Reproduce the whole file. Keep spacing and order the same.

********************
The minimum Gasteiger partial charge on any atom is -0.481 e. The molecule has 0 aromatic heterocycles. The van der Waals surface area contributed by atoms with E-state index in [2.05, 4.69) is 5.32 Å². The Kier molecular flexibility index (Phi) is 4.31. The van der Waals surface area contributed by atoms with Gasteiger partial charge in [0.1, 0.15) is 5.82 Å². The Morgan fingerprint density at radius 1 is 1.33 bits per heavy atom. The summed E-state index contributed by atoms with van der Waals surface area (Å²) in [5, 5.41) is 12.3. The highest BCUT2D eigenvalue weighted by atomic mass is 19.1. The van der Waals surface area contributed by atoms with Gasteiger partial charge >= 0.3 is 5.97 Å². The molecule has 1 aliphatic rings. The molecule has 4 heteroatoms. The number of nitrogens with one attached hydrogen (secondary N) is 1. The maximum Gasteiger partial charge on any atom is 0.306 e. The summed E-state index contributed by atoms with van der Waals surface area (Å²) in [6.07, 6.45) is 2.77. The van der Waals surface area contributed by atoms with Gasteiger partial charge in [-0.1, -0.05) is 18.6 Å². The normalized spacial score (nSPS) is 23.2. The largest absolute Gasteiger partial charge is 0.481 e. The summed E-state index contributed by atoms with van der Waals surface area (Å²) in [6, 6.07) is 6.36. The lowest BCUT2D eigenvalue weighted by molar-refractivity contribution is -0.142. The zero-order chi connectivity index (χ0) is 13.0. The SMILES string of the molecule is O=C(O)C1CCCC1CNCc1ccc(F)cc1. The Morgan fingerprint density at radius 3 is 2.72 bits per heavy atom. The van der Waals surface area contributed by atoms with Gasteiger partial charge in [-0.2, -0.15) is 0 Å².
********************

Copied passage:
The minimum Gasteiger partial charge on any atom is -0.481 e. The molecule has 0 aromatic heterocycles. The van der Waals surface area contributed by atoms with E-state index in [2.05, 4.69) is 5.32 Å². The Kier molecular flexibility index (Phi) is 4.31. The van der Waals surface area contributed by atoms with Gasteiger partial charge in [0.1, 0.15) is 5.82 Å². The Morgan fingerprint density at radius 1 is 1.33 bits per heavy atom. The summed E-state index contributed by atoms with van der Waals surface area (Å²) in [5, 5.41) is 12.3. The highest BCUT2D eigenvalue weighted by atomic mass is 19.1. The van der Waals surface area contributed by atoms with Gasteiger partial charge >= 0.3 is 5.97 Å². The molecule has 1 aliphatic rings. The molecule has 4 heteroatoms. The number of nitrogens with one attached hydrogen (secondary N) is 1. The maximum Gasteiger partial charge on any atom is 0.306 e. The summed E-state index contributed by atoms with van der Waals surface area (Å²) in [6.07, 6.45) is 2.77. The van der Waals surface area contributed by atoms with Gasteiger partial charge in [-0.1, -0.05) is 18.6 Å². The normalized spacial score (nSPS) is 23.2. The largest absolute Gasteiger partial charge is 0.481 e. The summed E-state index contributed by atoms with van der Waals surface area (Å²) in [6, 6.07) is 6.36. The lowest BCUT2D eigenvalue weighted by molar-refractivity contribution is -0.142. The zero-order chi connectivity index (χ0) is 13.0. The SMILES string of the molecule is O=C(O)C1CCCC1CNCc1ccc(F)cc1. The Morgan fingerprint density at radius 3 is 2.72 bits per heavy atom. The van der Waals surface area contributed by atoms with Gasteiger partial charge in [-0.2, -0.15) is 0 Å².